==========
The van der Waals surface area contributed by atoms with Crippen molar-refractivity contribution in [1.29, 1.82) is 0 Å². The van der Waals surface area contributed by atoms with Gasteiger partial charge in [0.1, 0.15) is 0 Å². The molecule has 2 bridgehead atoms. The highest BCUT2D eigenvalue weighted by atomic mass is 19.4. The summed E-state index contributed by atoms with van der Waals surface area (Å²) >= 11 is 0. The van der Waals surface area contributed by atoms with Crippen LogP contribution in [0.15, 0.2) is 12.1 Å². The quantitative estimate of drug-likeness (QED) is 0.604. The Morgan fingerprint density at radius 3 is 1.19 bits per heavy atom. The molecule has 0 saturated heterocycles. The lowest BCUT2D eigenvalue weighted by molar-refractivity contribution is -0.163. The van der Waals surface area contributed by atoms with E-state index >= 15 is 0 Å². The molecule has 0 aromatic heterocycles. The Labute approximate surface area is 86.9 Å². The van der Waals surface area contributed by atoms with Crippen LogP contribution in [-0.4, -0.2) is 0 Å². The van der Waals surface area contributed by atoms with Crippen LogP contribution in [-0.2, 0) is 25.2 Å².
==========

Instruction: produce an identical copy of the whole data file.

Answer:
The van der Waals surface area contributed by atoms with Crippen molar-refractivity contribution in [1.29, 1.82) is 0 Å². The van der Waals surface area contributed by atoms with Gasteiger partial charge in [0.1, 0.15) is 0 Å². The molecule has 2 bridgehead atoms. The highest BCUT2D eigenvalue weighted by atomic mass is 19.4. The summed E-state index contributed by atoms with van der Waals surface area (Å²) >= 11 is 0. The van der Waals surface area contributed by atoms with Crippen LogP contribution in [0.15, 0.2) is 12.1 Å². The quantitative estimate of drug-likeness (QED) is 0.604. The Morgan fingerprint density at radius 3 is 1.19 bits per heavy atom. The molecule has 0 saturated heterocycles. The lowest BCUT2D eigenvalue weighted by molar-refractivity contribution is -0.163. The van der Waals surface area contributed by atoms with E-state index >= 15 is 0 Å². The molecule has 0 aromatic heterocycles. The Labute approximate surface area is 86.9 Å². The van der Waals surface area contributed by atoms with Crippen LogP contribution in [-0.4, -0.2) is 0 Å². The van der Waals surface area contributed by atoms with Crippen LogP contribution in [-0.2, 0) is 25.2 Å².